(Composed between 30 & 19 BC)
Be alert to the patterns of beginnings and endings for each of the assigned books of the Aeneid.
Be prepared to respond to each of the following queries, and to briefly summarize each assigned book of the Aeneid. To facilitate class discussion always refer to book and line numbers. See the glossary to the Aeneid and also Grimal for handy reminders about characters and places.
BOOK I EPIC BEGINNINGS
1. Who is Aeneas? (N.B. You will be tracing his development as a hero throughout the epic.)
2. What is the first major event of the Aeneid?
3. Who is Juno and why is she furious? How does Virgil describe her fury. Compare the opening lines (1-15 or so) of the Aeneid with those of the Iliad and the Odyssey.
4. Who is Aeolus? (Where have we met him before?) What is his part in Juno’s plan?
6. What does the first simile of the Aeneid (209–216) tell us, and why? Be alert to similies in the Aeneid and their function compared with Homeric similies.
7. Where does Aeneas’ ship land?
8. What do we learn from lines 256–270?
9. Why does Venus supplicate Jupiter? How does Jupiter respond to her? (Who is Venus’ counterpart in the Greek pantheon?)
10. Who is Dido and how does she receive Aeneas and his men?
11. What is her story? Who is Sychaeus? Describe her circumstance when Aeneas arrives.
12. Discuss Venus in conjunction with Dido. How do Ascanius and Cupid figure in the relationship?
BOOK II THE FALL OF
1. Identify and describe in general terms the three main segments of this book.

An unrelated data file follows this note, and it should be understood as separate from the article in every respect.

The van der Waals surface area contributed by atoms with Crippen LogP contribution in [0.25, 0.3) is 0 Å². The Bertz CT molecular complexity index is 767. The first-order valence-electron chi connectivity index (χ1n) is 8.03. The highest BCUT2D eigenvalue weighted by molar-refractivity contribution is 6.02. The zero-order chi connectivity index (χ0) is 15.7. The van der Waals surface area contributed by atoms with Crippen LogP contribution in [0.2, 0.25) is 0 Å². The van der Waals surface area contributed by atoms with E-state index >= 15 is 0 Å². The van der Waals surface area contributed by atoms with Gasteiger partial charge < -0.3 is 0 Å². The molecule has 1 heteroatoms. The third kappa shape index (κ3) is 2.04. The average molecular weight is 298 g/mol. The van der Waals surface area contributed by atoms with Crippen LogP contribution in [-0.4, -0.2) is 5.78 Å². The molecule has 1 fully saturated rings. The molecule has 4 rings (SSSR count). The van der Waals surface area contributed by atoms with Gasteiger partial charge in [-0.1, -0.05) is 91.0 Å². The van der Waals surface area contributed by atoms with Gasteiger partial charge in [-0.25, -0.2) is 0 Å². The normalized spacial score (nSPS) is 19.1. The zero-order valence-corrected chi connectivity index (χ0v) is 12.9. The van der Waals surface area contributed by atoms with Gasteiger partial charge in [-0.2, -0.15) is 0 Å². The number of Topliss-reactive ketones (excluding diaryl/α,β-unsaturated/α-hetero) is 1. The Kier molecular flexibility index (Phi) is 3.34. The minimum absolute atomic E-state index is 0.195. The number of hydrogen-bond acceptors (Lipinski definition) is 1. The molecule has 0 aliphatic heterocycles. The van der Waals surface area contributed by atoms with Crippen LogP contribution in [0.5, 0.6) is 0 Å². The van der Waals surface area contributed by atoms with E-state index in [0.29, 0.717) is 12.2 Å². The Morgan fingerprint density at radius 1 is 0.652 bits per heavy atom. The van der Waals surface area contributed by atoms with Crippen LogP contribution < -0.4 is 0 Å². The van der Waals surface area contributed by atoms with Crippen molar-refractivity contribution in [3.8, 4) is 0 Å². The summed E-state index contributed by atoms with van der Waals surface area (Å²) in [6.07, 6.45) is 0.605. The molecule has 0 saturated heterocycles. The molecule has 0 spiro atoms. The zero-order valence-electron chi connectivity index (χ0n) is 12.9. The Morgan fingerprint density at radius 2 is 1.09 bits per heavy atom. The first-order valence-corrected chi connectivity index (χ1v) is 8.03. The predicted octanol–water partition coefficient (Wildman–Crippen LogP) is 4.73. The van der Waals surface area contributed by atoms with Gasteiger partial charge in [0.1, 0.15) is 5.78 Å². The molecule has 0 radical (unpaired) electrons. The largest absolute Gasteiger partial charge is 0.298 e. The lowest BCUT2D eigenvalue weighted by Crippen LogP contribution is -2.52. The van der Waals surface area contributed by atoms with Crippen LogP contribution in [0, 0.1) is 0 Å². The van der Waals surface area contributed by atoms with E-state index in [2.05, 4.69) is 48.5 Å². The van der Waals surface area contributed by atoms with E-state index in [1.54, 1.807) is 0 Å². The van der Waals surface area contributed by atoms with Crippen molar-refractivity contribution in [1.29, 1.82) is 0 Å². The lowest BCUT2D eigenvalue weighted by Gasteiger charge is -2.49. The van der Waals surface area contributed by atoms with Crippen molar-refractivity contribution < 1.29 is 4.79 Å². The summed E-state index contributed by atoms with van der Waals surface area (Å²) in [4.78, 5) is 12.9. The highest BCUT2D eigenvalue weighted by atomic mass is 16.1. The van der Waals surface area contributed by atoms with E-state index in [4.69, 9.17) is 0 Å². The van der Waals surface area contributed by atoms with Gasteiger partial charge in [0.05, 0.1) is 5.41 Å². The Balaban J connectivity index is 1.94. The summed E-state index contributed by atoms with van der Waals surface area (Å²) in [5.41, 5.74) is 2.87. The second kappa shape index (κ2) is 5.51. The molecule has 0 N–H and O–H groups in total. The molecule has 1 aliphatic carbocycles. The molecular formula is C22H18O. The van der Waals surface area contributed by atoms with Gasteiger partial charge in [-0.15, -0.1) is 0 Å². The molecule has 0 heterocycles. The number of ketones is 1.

2. Who is Sinon? Discuss his character.
3. What does Sinon’s role reveal about the Greeks? About the Trojans?
4. Who is Laocoön? What effect does his presence have on the action?
5. What image coils itself around Book two? Discuss in detail the significance of this symbol.
6. Who is Priam and what events are relevant to him?
7. Identify the following:
8. Do all flames burn with equal heat in Book two? ( A consuming question) Be specific in your discussion.
9. How does this book conclude?
BOOK IV THE FATE OF DIDO
BOOK VI THE JOURNEY TO THE UNDERWORLD
BOOK VII THE FIRST STAGES OF WAR IN
• Mezentius (854 ff.)
• Lausus (857-863)
• Camilla (1055-1072)—Compare her with Penthesilea and Dido. Note her shepherd’s staff with the spear head. What is the effect of ending the
book this way?
(NB: Aeneas doesn’t appear at all. Comment.)
BOOK VIII THE FUTURE SITE OF
1. Describe the main purpose of this book.
What is the function of the god of the
3. Who is Evander and what is his relation to Hercules?
4. Do you sense any parallels between Hercules and Aeneas? Be specific. Cite relevant lines.
5. Who is Cacus and what is his significance?
6. What transpires during the interlude among the gods?
7. Describe the shield of Aeneas. Is Book VI relevant in any way to the events depicted on the shield? Who creates the shield?
8. What are the differences between the shield of Aeneas at the shield of Achilleus at Iliad 18? What do these differences tell us about the purposes of the two epics?
BOOK XII THE DEATH OF TURNUS
1. The Italians have experienced their second military defeat. XII takes place during that night and the following day. Outline the three large sections of XII, summarizing the events at 1–422, 423–927, and 928–1271.
2. What is the importance of the description with which Virgil opens XII? How is it related to Book I?
3. Who is Juturna and what is her significance?
4. How does Virgil portray Aeneas at 423?
5. What is Turnus’ reaction to the news reported by the wounded messenger at 886 and the few following (ff) lines? How do Turnus’ words to Juturna confirm the simile at XI.643?
6. What are we to make of men who throw stones? Turnus has this nasty habit in common with Hercules (see VIII.309 ff.), and yet acts like Cacus. This is getting confusing. How can you explain it to your instructor?
7. Is Aeneas still a pawn of destiny, pious and dutiful to the end?
8. For such a complex epic, the Aeneid ends rather abruptly. . .or does it? Offer an interpretation of lines 1252–1272. What is the final focus? Why?
9. Compare the ending of the Aeneid to the ending of the Iliad.